The nadir, however, was achieved with a book by Adele Parks, which caused the first huffy resignation in the history of the group. I would have admired its advocate more if he’d responded to our displeasure by describing what it was he found interesting and stimulating about the book, and how it fulfilled the one rule of book club: “choose a book you want others to read.” (“And lay on some nice grub”).

    A while ago, I decided, for extra-book club reading, to concentrate on classics. I started with Don Quixote, which is a laugh-out-loud book, one you annoy anyone else in the room with by reading out extracts. I’m on Moby Dick now, which has a demotic and intelligent language, like a more obssessive Sterne.

    Maybe crime fiction is at a bit of a dip now and awaits its saviour. Fiona, my daughter, urged The Killing, that Swedish-Danish TV series on me, and my completely uninformed guess is that the genre is more rewarding in that form.

    Yeah, sorry–I realise you’ve missed your bus now.

    • smallbeds says:

      I annoyed K. by doing that with Don Quixote, although she minded less given we were in Spain while I was reading it: admittedly in Valencia rather than La Mancha, but then the Don proves to be rather errant, doesn’t he?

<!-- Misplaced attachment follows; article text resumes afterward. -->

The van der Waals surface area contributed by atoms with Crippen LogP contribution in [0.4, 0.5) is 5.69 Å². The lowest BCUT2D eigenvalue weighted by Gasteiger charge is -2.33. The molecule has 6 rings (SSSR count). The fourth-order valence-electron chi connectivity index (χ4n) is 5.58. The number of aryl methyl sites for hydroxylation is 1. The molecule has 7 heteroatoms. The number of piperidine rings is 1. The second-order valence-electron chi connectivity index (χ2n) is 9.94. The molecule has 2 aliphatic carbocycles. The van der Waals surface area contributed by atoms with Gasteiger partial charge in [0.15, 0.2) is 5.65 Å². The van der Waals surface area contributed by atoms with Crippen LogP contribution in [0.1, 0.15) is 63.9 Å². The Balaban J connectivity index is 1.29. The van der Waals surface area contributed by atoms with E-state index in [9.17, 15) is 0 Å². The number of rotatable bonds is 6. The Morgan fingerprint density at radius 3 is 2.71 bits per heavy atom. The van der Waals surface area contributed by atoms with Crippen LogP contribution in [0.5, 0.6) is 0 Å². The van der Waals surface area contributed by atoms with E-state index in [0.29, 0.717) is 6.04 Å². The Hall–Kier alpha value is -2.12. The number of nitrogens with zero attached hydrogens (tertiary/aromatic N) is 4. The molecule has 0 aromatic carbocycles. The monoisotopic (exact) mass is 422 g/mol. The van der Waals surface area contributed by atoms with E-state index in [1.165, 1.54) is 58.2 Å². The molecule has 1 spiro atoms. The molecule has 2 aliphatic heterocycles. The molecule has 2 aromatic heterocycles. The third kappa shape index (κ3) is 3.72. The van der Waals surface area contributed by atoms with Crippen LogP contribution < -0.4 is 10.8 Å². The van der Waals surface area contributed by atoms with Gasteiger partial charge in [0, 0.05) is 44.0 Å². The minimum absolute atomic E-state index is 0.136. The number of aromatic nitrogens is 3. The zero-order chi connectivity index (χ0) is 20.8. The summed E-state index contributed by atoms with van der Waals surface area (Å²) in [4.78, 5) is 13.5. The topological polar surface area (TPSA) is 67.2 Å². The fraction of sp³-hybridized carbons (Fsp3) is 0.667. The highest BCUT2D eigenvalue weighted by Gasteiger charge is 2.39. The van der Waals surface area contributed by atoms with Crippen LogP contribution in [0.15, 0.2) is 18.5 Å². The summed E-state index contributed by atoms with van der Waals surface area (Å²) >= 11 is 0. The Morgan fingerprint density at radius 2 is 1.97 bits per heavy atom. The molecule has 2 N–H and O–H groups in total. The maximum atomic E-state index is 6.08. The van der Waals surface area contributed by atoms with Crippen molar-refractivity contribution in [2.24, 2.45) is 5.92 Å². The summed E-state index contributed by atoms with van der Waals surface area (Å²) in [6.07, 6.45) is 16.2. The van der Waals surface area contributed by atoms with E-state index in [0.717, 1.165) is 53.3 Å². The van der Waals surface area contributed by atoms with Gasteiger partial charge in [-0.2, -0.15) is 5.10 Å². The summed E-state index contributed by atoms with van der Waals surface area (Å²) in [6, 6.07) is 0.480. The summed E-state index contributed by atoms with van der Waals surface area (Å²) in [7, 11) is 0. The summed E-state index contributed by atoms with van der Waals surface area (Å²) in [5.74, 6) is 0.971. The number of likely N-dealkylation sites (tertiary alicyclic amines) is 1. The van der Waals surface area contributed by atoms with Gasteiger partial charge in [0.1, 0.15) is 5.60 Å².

Although I loved the story, my crap, cheap-print copy is bit of a doorstop and I’d turn it into an e-reader version if I could. But it’s now home to four tickets, to a “baile” flamenco demonstration at the “pensionistas” club my parents go to, that we saw after my mum had had an operation. As you can imagine, I’m now loath to get rid of the damned doorstop and will doubtless move house with it before maybe finally getting rid.

      Quite a long one for a book club, though, I’d have thought; if you’re not careful with that sort of tome, you’re likely to achieve what the only book club I was ever in (at my previous employment) managed to achieve: never to meet, even long after I had left the company, when the company was finally sold and essentially liquidated.

  2. 1looby says:

    We didn’t read it at the book club (the longest book we’ve done was Middlemarch). There’s an unspoken rule that anything above 3-4 hundred pages is asking a ibt much.

    I can’t speak for the company you were in at the company you were in but Kirsty’s also “in” a book group that hardly ever, from one year end to the next, meets. I think sometimes people like the idea of a book club. In which case none but the most committed will turn up. Ours works through affective bonds.

    But what I wanted to say referred to something in your post about crime fiction. I’ve just read this–I had no idea Dorothy L Sayers was a crime writer.

    • smallbeds says:

      Of course! I forgot about Lord Peter Wimsey. K. also mentioned Ruth Rendell/Barbara Vine (I loved Gallowglass) and Patricia Highsmith (I found the first Ripley book too excruciating to read, but remarkably well written.) And Nikki French, who is apparently two people.

      Plus, of course, she keeps quite rightly reminding me about Agatha Christie. All right, all right, I say; and then immediately forget.